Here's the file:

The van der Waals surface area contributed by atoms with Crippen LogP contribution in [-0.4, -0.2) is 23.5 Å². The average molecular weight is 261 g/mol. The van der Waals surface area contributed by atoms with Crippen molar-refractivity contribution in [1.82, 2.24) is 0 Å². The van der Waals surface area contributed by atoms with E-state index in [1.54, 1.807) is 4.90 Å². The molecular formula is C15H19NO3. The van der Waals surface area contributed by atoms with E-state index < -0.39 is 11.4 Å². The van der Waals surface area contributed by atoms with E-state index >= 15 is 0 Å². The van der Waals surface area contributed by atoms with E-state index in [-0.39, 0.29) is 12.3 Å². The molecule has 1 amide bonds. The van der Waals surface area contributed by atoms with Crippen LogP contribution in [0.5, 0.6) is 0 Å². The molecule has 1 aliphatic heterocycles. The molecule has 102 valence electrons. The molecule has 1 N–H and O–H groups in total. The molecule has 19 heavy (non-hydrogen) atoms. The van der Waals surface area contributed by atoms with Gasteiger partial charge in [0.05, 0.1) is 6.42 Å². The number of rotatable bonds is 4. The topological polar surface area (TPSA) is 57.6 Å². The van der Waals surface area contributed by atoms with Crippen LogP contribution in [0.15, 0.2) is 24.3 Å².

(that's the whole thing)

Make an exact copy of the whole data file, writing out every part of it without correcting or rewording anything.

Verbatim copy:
The van der Waals surface area contributed by atoms with Crippen LogP contribution in [-0.4, -0.2) is 23.5 Å². The average molecular weight is 261 g/mol. The van der Waals surface area contributed by atoms with Crippen molar-refractivity contribution in [1.82, 2.24) is 0 Å². The van der Waals surface area contributed by atoms with E-state index in [1.54, 1.807) is 4.90 Å². The molecular formula is C15H19NO3. The van der Waals surface area contributed by atoms with E-state index < -0.39 is 11.4 Å². The van der Waals surface area contributed by atoms with E-state index >= 15 is 0 Å². The van der Waals surface area contributed by atoms with E-state index in [-0.39, 0.29) is 12.3 Å². The molecule has 1 amide bonds. The van der Waals surface area contributed by atoms with Crippen LogP contribution in [0.5, 0.6) is 0 Å². The molecule has 1 aliphatic heterocycles. The molecule has 102 valence electrons. The molecule has 1 N–H and O–H groups in total. The molecule has 19 heavy (non-hydrogen) atoms. The van der Waals surface area contributed by atoms with Gasteiger partial charge in [0.05, 0.1) is 6.42 Å². The number of rotatable bonds is 4. The topological polar surface area (TPSA) is 57.6 Å². The van der Waals surface area contributed by atoms with Crippen LogP contribution in [0.15, 0.2) is 24.3 Å².